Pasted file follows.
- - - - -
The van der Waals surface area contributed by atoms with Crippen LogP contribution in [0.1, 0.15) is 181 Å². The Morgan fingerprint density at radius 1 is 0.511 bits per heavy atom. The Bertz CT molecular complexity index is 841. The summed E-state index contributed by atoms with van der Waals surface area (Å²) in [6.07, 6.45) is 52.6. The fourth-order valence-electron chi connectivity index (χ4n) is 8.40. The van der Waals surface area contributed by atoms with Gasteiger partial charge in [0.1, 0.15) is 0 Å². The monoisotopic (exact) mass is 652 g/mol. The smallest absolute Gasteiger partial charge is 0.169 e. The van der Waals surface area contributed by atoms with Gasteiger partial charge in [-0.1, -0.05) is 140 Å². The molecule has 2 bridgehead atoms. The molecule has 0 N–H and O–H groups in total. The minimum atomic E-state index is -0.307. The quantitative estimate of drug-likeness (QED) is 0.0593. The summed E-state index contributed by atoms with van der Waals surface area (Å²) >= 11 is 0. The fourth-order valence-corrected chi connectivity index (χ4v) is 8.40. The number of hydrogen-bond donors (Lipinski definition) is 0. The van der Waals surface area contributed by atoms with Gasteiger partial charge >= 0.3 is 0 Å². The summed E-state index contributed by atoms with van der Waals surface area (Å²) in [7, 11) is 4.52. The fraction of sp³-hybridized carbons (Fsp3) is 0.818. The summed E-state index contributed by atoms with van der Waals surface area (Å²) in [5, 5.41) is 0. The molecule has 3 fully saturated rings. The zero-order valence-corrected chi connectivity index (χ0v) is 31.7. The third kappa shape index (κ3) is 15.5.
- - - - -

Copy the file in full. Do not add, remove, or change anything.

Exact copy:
The van der Waals surface area contributed by atoms with Crippen LogP contribution in [0.1, 0.15) is 181 Å². The Morgan fingerprint density at radius 1 is 0.511 bits per heavy atom. The Bertz CT molecular complexity index is 841. The summed E-state index contributed by atoms with van der Waals surface area (Å²) in [6.07, 6.45) is 52.6. The fourth-order valence-electron chi connectivity index (χ4n) is 8.40. The van der Waals surface area contributed by atoms with Gasteiger partial charge in [0.1, 0.15) is 0 Å². The monoisotopic (exact) mass is 652 g/mol. The smallest absolute Gasteiger partial charge is 0.169 e. The van der Waals surface area contributed by atoms with Gasteiger partial charge in [-0.1, -0.05) is 140 Å². The molecule has 2 bridgehead atoms. The molecule has 0 N–H and O–H groups in total. The minimum atomic E-state index is -0.307. The quantitative estimate of drug-likeness (QED) is 0.0593. The summed E-state index contributed by atoms with van der Waals surface area (Å²) >= 11 is 0. The fourth-order valence-corrected chi connectivity index (χ4v) is 8.40. The number of hydrogen-bond donors (Lipinski definition) is 0. The van der Waals surface area contributed by atoms with Gasteiger partial charge >= 0.3 is 0 Å². The summed E-state index contributed by atoms with van der Waals surface area (Å²) in [7, 11) is 4.52. The fraction of sp³-hybridized carbons (Fsp3) is 0.818. The summed E-state index contributed by atoms with van der Waals surface area (Å²) in [5, 5.41) is 0. The molecule has 3 fully saturated rings. The zero-order valence-corrected chi connectivity index (χ0v) is 31.7. The third kappa shape index (κ3) is 15.5.